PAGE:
Some of the country’s best known support services for elderly and mentally handicapped people face losing a financial lifeline following changes to the way Birmingham City Council distributes money to voluntary organisations.
Age Concern, the Alzheimers Helpline and MENCAP head a list of bodies who have been told some or all of their existing funding will end.
Others that will lose out include the Birmingham Institute for the Deaf, the Citizens Advice Bureau and Birmingham Focus on Blindness.
But scores of organisations that currently do not receive council funding will be handed grants for the next three years.
They include Autism West Midlands, Action for the Blind, Birmingham Citizens Advocacy, Deaf Plus Advocacy and the Older People’s New Opportunities Consortium.
The shake-up, four years in the planning, was defended by Sue Anderson, the cabinet member for adults and communities.
Coun Anderson (Lib Dem Sheldon) said the new system was more transparent and fairer and would allow the council to monitor closely the outcomes achieved by grant-aided organisations. Groups that had never before been able to secure council funding would now be helped.
Many of the organisations whose applications had been turned down will receive advice about other ways of accessing funding, she added.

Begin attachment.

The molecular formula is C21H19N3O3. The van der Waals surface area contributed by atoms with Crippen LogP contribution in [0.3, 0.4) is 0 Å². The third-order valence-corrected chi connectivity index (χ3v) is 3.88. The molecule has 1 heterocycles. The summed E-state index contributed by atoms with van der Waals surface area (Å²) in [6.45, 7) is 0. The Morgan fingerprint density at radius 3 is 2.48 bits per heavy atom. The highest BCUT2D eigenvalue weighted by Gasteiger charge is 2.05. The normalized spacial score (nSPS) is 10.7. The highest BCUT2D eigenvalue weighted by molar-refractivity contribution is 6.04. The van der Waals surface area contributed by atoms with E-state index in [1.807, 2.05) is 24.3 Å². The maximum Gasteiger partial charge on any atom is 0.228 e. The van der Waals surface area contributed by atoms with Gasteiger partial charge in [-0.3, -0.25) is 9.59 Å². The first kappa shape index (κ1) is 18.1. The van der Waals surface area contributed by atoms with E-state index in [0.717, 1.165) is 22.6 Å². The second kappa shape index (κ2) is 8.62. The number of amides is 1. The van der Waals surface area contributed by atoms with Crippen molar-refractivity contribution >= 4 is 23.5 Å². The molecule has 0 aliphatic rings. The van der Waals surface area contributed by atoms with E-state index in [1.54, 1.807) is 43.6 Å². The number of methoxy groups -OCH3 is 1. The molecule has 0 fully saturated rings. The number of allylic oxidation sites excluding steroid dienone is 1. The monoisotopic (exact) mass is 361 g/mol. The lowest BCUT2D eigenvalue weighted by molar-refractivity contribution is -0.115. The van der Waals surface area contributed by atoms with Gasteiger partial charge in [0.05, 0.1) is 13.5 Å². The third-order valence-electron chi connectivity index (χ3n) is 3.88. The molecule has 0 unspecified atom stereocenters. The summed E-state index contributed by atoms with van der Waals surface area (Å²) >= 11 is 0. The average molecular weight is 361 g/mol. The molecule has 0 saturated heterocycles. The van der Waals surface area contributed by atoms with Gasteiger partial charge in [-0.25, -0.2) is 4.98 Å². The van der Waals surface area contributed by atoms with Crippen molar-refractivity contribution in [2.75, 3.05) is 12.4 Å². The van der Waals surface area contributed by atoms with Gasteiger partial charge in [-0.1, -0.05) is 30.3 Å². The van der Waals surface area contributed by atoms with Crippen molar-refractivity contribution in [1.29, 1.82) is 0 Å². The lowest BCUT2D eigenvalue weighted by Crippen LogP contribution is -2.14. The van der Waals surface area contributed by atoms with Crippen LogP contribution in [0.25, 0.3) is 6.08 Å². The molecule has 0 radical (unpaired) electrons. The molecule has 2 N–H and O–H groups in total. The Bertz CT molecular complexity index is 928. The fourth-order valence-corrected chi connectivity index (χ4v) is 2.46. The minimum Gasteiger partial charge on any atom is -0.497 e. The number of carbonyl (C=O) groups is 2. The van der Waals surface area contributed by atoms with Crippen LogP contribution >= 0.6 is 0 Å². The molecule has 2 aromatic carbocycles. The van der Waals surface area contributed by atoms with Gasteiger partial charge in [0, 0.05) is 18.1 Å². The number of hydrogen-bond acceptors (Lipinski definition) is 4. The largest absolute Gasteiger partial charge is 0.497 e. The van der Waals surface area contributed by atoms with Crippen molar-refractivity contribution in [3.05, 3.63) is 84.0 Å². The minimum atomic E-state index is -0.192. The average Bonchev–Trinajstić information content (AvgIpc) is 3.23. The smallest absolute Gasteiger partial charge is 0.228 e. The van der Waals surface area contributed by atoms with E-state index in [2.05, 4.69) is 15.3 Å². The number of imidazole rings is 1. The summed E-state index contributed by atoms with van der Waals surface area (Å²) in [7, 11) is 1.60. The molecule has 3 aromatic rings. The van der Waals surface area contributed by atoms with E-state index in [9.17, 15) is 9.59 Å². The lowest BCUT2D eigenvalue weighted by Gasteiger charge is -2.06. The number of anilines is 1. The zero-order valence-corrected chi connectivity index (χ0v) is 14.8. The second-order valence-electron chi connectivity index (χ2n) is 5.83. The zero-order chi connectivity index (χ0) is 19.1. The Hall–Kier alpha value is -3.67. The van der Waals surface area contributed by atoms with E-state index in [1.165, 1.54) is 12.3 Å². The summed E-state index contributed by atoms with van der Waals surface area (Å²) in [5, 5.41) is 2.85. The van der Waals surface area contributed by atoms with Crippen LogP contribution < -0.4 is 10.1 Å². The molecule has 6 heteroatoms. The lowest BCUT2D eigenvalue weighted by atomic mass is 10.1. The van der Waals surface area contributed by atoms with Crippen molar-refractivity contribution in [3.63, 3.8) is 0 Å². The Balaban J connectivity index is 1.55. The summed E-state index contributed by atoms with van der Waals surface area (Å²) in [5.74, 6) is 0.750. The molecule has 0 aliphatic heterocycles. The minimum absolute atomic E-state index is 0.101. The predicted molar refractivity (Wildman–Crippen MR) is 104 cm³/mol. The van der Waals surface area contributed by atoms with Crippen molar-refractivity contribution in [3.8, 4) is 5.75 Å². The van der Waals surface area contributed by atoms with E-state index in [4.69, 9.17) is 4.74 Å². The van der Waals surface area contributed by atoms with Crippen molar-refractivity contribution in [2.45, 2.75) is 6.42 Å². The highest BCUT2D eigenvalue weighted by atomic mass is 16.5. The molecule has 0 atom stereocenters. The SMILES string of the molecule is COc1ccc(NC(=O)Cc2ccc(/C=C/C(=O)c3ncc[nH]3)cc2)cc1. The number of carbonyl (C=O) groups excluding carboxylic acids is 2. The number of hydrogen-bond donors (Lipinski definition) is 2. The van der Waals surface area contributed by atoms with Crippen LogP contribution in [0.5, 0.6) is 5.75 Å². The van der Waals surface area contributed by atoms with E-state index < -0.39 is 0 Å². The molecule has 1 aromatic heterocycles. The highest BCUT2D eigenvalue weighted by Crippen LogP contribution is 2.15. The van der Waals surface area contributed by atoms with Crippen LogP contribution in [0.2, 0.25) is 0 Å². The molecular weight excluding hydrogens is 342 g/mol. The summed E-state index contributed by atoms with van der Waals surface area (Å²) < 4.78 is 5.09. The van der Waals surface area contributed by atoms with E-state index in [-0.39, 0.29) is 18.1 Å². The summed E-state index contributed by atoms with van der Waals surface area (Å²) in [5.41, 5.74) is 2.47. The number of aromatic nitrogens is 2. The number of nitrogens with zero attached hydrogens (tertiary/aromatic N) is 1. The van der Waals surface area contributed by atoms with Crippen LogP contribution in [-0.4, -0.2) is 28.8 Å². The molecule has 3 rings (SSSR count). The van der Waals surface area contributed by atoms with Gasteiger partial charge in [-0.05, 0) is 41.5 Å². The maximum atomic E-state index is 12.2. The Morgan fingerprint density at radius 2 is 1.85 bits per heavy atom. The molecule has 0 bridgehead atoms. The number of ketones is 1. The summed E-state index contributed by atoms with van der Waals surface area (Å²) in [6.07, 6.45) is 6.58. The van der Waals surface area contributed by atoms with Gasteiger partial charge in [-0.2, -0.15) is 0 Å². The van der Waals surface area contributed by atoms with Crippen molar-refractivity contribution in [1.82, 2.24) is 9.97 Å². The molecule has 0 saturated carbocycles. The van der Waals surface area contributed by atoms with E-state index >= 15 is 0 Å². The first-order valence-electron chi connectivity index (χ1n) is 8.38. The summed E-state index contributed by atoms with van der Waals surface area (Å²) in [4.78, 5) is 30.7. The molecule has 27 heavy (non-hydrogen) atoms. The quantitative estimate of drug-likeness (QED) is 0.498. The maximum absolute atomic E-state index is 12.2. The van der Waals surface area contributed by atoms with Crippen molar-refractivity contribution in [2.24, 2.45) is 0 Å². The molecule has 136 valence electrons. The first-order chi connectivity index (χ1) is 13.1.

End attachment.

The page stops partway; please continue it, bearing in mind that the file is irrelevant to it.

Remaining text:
Applications were judged by independent panels, whose membership included voluntary sector representatives, against criteria devised by the council.
Among the big names, Age Concern will lose existing grants totalling £155,000, but continue to retain one-year grants totalling £475,000.
MENCAP will lose funding totalling £273,000, but retain a £45,000 one-year grant. The Alzheimers Helpline grant of £68,000 has been cut, while the Citizens Advice Bureau will lose £324,000 but retain a £40,000 one-year grant.
Other casualties include CASI, the Carers Advice and Support Information service, which will lose existing funding totalling £800,000 and mental health support group Mind in Birmingham, which will lose £423,000. The Birmingham Asian Resource Centre will lose existing funding of £55,000.
The council’s £30 million three-year budget for voluntary groups was vastly over-subscribed. Selection panels had to sift through bids from 278 organisations totalling £60 million.
Coun Anderson said: “Some are going to be disappointed. It is not simply about eligibility but about outcomes across health, care and wellbeing and meeting the needs of all people.”